By nearly all macroeconomic measures, the US economy is in good shape: unemployment is low, jobs growth is steady, inflation is stable, and GDP has expanded uninterrupted for 10 years—the longest expansion in US history. The good news from the aggregate data means that most people are in the best economic position they have been in for some time. But by definition, aggregate data cannot tell us whether an overall good economy is benefitting some population groups more than others. This article disaggregates the good news in the macrodata by tracking the fortunes of a variety of population groups since 2000.
We focus in this article on earnings per capita, a broad measure of economic well-being that can be decomposed into four additional commonly used labor market measures: earnings per hour, hours per worker, the employment rate (100 minus the unemployment rate), and the labor force participation rate. For each of these measures, we calculate trends for different age, sex, race, and education groups since 2000, another time when the macroeconomy was doing well. The combination of five measures of economic well-being with four population group categories offers a nuanced perspective on what has changed since 2000, and for whom. We come away with two main findings, both related to education levels: first, while the Great Recession affected all population groups, it was particularly difficult for groups with lower educational attainment. Second, since 2000, earnings per capita has grown the most for women and minority groups, with rising education levels playing an important role. We conclude by noting that while women and minority groups have achieved the most earnings growth since 2000, their earnings levels are still lower than those of their male and white counterparts.
Our data come from the March Current Population Survey (provided by IPUMS ), which covers yearly earnings, work status, demographics, and education.1 Throughout the article, we focus on people age 25 to 64, the period of life when most have completed their education and are available to work. For clarity, we convert our measures into indexes, where we set a measure’s average from 2000 to 2003 equal to 100. Presenting the data in terms of an index makes it easy to see how much a measure has changed relative to the early 2000s. For example, an index value of 110 for earnings per capita means that it is 10 percent higher than its 2000-3 average. Formally, the index for a given measure for a given year is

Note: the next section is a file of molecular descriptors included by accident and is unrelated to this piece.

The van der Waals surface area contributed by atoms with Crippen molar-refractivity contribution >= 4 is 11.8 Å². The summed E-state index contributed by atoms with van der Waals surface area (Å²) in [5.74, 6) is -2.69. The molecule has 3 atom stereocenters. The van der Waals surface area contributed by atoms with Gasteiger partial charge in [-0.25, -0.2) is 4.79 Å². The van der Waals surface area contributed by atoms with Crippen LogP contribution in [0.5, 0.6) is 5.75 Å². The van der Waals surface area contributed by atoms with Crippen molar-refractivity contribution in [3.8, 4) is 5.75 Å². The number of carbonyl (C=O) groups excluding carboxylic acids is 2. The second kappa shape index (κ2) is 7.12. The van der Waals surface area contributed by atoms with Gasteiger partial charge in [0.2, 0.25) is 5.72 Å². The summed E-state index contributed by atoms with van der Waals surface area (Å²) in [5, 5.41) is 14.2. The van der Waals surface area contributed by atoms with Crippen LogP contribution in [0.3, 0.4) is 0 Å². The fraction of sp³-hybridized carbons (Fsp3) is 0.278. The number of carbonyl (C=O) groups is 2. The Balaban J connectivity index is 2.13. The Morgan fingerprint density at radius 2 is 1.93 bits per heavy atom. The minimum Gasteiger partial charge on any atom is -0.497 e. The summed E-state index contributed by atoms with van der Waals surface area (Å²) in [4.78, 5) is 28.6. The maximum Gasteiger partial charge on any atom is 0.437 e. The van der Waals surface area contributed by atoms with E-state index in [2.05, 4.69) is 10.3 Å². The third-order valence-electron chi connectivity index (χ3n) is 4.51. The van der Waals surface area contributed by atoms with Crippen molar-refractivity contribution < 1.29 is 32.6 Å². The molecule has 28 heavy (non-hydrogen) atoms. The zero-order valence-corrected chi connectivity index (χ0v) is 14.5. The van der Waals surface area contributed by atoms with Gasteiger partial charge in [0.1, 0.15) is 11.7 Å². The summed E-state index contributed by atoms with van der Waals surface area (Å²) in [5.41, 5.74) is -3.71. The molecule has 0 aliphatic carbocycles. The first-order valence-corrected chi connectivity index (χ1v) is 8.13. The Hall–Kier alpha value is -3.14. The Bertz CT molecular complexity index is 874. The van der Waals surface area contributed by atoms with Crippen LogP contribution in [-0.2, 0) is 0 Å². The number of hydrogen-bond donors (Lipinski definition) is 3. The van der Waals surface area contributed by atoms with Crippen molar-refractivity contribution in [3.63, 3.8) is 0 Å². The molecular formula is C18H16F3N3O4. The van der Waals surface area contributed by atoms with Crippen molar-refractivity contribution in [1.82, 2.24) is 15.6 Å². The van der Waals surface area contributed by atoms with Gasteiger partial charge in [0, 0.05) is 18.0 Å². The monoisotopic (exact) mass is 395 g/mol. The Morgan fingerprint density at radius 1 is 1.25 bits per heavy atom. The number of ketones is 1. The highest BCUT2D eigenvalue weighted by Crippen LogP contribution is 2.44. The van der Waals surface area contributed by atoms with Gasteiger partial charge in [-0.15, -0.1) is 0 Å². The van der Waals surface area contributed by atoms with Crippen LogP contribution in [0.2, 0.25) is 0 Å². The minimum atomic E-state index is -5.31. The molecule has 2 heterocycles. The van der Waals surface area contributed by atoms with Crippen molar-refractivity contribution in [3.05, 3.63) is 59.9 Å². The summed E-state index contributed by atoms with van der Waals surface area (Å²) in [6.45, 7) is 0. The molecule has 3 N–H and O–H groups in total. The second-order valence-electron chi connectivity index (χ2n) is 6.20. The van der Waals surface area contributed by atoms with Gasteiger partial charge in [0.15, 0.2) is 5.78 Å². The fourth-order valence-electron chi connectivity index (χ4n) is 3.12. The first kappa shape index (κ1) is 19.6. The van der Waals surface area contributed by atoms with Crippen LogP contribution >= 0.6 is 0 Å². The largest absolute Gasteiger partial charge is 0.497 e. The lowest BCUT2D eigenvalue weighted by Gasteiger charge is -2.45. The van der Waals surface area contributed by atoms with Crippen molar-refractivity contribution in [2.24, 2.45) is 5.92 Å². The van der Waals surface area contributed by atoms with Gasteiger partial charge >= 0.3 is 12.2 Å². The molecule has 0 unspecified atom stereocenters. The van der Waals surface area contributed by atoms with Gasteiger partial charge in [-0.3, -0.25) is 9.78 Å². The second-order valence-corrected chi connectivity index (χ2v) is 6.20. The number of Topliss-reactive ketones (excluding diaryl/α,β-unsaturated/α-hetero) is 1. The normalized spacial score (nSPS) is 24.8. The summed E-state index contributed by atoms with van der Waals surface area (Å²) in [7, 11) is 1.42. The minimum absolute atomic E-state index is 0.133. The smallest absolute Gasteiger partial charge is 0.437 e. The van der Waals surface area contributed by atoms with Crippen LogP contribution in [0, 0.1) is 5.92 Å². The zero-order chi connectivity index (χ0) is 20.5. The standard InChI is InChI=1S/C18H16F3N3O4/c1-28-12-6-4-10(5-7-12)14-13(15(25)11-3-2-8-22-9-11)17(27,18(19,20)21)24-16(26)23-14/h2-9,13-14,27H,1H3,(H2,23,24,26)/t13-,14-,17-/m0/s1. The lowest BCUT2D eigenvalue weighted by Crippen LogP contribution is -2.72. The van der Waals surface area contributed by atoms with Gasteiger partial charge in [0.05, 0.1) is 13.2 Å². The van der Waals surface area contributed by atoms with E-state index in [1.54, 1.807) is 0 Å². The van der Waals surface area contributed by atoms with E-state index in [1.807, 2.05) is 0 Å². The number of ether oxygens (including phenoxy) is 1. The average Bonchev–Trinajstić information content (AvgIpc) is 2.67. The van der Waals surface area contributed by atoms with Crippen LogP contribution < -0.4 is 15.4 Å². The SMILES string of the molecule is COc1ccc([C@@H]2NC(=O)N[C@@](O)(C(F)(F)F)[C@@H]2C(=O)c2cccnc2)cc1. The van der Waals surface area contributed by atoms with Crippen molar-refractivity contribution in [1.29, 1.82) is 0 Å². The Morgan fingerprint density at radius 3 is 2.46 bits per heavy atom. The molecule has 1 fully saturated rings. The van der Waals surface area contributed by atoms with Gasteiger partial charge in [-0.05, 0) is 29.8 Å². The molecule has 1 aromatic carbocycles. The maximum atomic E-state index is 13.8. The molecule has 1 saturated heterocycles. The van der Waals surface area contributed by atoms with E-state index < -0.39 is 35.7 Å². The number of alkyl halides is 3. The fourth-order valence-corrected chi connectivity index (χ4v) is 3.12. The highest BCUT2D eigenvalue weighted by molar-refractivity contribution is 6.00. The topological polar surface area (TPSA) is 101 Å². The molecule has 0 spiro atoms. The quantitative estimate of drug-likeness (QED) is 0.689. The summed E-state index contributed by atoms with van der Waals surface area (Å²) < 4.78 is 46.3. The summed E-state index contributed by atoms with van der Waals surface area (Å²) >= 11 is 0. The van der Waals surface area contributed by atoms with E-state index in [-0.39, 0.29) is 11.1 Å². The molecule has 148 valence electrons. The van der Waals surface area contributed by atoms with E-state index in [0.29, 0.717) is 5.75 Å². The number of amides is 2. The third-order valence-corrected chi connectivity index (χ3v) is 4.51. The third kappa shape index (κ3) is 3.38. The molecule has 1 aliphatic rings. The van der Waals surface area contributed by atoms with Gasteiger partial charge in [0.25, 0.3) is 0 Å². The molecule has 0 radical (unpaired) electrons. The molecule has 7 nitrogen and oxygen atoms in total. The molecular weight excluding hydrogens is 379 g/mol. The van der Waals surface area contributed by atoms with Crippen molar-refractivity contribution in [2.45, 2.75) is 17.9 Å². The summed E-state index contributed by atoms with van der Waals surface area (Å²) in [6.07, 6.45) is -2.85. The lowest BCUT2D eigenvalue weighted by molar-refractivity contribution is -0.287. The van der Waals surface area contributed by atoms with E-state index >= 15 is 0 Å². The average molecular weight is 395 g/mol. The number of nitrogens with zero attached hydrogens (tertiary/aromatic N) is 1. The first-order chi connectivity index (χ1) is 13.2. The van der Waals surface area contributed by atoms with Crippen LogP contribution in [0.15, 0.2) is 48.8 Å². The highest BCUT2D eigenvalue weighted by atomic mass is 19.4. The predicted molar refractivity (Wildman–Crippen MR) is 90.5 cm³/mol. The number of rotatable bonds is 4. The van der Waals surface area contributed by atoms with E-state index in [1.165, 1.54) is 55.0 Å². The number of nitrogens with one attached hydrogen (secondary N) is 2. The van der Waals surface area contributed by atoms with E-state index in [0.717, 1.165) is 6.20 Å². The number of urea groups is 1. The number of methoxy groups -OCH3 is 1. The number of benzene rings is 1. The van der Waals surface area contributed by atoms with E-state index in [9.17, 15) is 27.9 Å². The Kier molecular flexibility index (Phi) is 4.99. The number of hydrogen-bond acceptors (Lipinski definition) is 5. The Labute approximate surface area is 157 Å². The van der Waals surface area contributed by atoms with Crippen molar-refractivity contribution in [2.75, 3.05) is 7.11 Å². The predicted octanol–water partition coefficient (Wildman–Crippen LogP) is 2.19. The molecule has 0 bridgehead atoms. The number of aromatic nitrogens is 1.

The evolution of earnings per capita by population group
We first document how our primary measure, earnings per capita, has changed in the aggregate and across our various groups. Figure 1 shows aggregate earnings in blue and earnings for the different age, sex, race, and education groups in gray.2 We provide numbers for specific groups later in the article in tables 1 and 2. The dispersion of the gray lines indicates that some groups have had very different economic experiences than others since the early 2000s. One group is below its 2000-3 level and an additional four have seen virtually no growth. By contrast, four groups are at least 15 percent above their 2000-3 levels. In spite of the noticeable differences, every group experienced a decline in earnings during the Great Recession (the shaded region that starts in 2008) and growth in earnings from 2010 to 2017.
To understand what’s behind the different earnings experiences of our population groups, we decompose earnings per capita into four components: two that primarily capture short run changes and two that primarily capture long run changes. Macroeconomists often call short run measures that move between highs and lows every few years “cyclical” and long run measures that move between highs and lows across decades “structural.” While all four of the components of earnings per capita can experience cyclical and structural changes, it is clear in our data (and data for earlier periods as well) that each measure is dominated by one or the other. The cyclical measures we construct are hours per worker and the employment rate (equal to 100 minus the unemployment rate)3 and the structural measures are earnings per hour and the labor force participation rate. The formula for our decomposition is
where the first component is earnings per hour, the second is hours per worker, the third is the employment rate, and the fourth is the labor force participation rate.
For this article, it is useful to convert the decomposition into percentage change terms to align with the indexes we calculate, which are interpreted in percentage change terms. When we make this conversion, the sum of the percentage changes of the four components is approximately4 equal to the percentage change in per capita earnings:
For example, if, for a given year, earnings per hour grew 1 percent, hours per worker grew 2 percent, the employment rate grew 3 percent, and the labor force participation rate grew 4 percent, earnings per capita will have grown by about 10 percent.
The evolution of the cyclical components of earnings per capita
Let’s now look at how our two cyclical measures, the employment rate and hours per worker, have changed since the early 2000s. Figure 2 shows indexes of the employment rate by population group. Compared with figure 1 (which has the same scale), the lines are quite close together, meaning most groups had similar experiences. The early 2000s recession was mild enough that the employment rate barely budged for any group. In contrast, the Great Recession affected the employment rate for every population group, and most did not return to their pre-recession employment rates until 2015.